13) EMPLOYEE INFORMATION: Employee information appears to be covered by the Victorian bill and is listed as exempt in the Commonwealth discussions to date. This needs to continue to be covered in Victoria and should not be taken out when/if a Commonwealth bill is passed. The latest example of the release of names of nurses in a Freedom of Information filing by a convicted criminal is one that illustrates the danger of not including employee data in the regime.
14) FREEDOM OF INFORMATION INTERACTIONS: Interaction with FOI needs to be better addressed. It's in the bill, s.5.2, but if FOI changes as there is talk about in Victoria, there needs to be some definition/clarification in this bill in processes used. For example, if an FOI is filed, then details considered under personal information must be cleared for release by the persons involved unless the issue is one of criminality or suspicion of harm to the person filing. It must be thoughtful, not just defaulted 'OK'. This is an area where the public/private sector issue gets confused.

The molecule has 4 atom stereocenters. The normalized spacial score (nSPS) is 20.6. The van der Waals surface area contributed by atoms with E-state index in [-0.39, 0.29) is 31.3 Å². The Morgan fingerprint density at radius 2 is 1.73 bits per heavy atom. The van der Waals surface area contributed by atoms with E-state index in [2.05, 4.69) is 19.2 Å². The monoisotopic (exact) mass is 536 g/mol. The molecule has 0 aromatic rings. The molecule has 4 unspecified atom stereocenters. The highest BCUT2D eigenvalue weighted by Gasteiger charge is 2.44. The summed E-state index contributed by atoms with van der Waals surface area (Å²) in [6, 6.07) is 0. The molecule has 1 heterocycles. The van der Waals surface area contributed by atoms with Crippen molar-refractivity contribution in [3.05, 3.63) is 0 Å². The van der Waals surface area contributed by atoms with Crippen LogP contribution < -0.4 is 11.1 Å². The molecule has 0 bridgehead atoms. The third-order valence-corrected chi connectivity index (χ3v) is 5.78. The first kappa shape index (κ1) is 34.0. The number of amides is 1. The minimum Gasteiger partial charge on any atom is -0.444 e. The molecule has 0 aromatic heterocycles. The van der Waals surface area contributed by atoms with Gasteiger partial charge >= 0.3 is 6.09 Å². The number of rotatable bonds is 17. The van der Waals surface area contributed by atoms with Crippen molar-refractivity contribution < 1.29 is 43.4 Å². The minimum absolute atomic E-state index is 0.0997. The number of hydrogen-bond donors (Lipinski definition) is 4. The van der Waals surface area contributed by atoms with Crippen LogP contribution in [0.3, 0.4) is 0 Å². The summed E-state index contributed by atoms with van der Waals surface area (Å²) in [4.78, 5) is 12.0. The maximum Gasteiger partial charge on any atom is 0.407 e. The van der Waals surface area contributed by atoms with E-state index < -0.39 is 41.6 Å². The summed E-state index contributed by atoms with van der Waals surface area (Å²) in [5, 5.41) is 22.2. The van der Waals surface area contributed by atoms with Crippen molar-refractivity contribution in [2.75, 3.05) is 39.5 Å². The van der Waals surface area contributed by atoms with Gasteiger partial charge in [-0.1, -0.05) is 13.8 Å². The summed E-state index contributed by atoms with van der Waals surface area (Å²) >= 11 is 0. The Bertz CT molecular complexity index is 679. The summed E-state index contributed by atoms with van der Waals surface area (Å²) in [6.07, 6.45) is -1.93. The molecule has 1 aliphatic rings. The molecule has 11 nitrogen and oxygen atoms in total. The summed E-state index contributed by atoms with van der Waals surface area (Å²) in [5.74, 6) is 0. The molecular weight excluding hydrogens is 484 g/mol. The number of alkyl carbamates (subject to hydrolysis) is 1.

15) CONFLICTS WITH DEPARTMENT OF JUSTICE: According to bill drafters, employer invasion and observation of employees is being handled by the Department Of Justice. The presenters of the Data Protection bill have agreed to that and are trying to advise Department Of Justice. I believe that the Data Protection bill should incorporate language dealing with protection of personal communication as part of personal information. If opinion, evaluation, and factual information is my own words that have not been provided for publication as stated in the definition of ‘personal information’ in the bill, then employers have no standing to observe or restrict that communication or to use it for any purpose without my express permission. The conflict between the stance of the Department Of Justice and the Data Protection bill may be large.